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Extinction Rebellion protests outside University’s STEM Careers Fair

Students alongside members of Extinction Rebellion (XR) Oxford gathered outside the Examination Schools to protest the University’s invitation to Equinor to set-up at its STEM Careers Fair. Protesters see the invitation as an endorsement, saying that it goes against the University’s sustainability commitments and targets for Net Zero.

Equinor is a petroleum refining company which has recently been approved to operate in the controversial Rosebank oil field, the biggest undeveloped oil field in the North Sea, and could extract a projected 500 million barrels of oil equivalent over its lifetime. The operation of Rosebank itself sparked protests earlier this term and has faced wider criticism for being a U-turn on key climate policies. Protestors discovered that Equinor ‘withdrew’ from the event yesterday.

One protestor told Cherwell: “the University Career Service of Oxford University is still allowing fossil fuel corporations into his careers fairs, it should not be happening. Already half a dozen universities have stopped oil and gas corporations from trying to recruit in their careers fairs. This is actually in line with the United Nations, which says there should be no new oil, gas or coal installations made anywhere on the planet.”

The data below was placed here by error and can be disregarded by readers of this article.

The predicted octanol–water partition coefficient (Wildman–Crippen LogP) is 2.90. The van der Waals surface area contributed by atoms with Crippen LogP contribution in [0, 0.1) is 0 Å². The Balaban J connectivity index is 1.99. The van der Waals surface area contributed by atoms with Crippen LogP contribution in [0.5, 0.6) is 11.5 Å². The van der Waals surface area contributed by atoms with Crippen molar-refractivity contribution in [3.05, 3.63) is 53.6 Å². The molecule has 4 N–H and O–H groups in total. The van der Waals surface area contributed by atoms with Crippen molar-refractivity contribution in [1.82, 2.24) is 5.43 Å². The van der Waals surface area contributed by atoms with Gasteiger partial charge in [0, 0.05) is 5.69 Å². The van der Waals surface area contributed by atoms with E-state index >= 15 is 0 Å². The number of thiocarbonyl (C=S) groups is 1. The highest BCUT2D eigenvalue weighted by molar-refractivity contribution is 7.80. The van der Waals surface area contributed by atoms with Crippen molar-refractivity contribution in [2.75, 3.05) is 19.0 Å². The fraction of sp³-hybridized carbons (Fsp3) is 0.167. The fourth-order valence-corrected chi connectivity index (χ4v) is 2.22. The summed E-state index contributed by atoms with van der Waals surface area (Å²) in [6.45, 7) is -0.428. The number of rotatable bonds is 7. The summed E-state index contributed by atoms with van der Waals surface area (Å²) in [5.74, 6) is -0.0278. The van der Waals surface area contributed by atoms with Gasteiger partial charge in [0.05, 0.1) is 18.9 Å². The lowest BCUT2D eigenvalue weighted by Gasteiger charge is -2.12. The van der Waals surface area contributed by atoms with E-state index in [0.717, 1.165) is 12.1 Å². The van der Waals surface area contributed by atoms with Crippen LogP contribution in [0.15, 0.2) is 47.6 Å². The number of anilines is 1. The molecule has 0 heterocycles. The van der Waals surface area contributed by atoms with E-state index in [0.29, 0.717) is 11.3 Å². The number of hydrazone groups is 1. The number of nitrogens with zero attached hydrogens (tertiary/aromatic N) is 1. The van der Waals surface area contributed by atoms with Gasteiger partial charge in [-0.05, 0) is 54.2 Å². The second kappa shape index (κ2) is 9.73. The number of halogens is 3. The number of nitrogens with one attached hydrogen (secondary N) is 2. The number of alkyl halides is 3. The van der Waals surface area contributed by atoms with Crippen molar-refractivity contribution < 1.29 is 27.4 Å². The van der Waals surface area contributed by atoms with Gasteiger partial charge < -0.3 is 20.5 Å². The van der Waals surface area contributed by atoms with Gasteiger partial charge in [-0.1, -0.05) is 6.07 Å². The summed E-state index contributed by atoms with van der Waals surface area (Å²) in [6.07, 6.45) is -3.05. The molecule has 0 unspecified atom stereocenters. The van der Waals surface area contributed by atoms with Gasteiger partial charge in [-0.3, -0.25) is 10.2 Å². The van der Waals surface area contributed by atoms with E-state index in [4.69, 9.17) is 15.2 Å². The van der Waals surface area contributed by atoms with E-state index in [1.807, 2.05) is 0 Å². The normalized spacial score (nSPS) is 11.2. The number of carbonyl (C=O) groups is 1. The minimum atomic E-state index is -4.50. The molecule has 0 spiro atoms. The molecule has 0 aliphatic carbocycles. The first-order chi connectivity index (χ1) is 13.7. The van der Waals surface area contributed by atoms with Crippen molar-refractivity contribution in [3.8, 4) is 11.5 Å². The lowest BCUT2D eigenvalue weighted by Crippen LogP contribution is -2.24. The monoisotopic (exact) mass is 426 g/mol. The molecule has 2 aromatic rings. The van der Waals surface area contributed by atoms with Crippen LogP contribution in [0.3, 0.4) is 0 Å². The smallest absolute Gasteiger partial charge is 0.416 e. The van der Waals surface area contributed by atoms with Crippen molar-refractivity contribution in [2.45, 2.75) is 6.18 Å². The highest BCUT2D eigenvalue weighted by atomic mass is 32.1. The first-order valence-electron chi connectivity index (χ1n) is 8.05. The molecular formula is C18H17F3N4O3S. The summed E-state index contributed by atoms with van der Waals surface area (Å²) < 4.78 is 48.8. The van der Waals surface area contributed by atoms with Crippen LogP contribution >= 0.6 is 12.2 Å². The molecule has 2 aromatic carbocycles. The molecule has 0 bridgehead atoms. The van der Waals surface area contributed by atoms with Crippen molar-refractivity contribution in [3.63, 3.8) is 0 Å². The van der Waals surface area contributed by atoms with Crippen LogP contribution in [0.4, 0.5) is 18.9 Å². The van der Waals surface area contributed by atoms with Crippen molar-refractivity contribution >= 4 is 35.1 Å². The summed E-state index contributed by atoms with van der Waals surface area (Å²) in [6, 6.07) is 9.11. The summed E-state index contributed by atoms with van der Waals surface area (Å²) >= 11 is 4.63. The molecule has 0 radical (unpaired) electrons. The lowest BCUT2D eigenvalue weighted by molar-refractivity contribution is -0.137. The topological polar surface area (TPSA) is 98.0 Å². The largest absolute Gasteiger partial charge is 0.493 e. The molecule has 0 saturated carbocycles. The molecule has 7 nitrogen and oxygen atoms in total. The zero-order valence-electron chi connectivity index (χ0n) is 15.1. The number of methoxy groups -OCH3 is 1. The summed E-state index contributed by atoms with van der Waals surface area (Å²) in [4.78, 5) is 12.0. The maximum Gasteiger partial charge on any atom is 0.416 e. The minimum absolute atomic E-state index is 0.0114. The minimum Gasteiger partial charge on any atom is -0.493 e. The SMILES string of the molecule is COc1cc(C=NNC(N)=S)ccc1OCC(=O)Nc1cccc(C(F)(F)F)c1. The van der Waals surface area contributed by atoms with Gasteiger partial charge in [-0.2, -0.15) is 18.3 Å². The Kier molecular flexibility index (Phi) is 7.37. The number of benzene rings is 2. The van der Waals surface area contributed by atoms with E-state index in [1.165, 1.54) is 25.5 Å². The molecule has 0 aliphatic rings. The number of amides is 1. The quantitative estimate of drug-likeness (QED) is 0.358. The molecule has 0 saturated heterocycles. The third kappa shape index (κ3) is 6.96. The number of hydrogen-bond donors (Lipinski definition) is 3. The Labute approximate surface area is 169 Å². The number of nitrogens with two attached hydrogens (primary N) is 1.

Recently, Oxford’s Smith School of Enterprise and the Environment has unveiled research that indicates that wind and solar energy could fulfil energy demand 10-fold. Oxford University was also the sixth-largest beneficiary of funding from fossil fuel companies out of all UK universities in 2022-23, receiving £1.2 million.Oxford pledged to divest its endowment from fossil fuels in April 2020, but have maintained partnerships with oil and gas firms in order to fund research activities and scholarship programmes

Ruby Finn, one of the organisers and student at Hertford College, told Cherwell: “It goes against all of Oxford’s research…Oxford publishes this and then on the other hand invites Equinor to the careers service.”

She added that “while we fully support anyone taking up whatever career that they choose, we thought by doing this the University was affiliating and endorsing Equinor”.

In response, the University told Cherwell: “’The Careers Service offers an impartial service which allows students to make informed choices about their futures through access to employers and professional networks.

“The Service is very concerned about the climate crisis and any employer wishing to advertise roles and opportunities on our systems are encouraged to answer a set of questions to allow students to find out more about their sustainability credentials.

“Students can easily access an organisation’s stance on the climate crisis, its plan on how it will achieve Net-Zero by 2050 and remain profitable, and other relevant credentials in sustainability.”

Equinor has been reached for comment.

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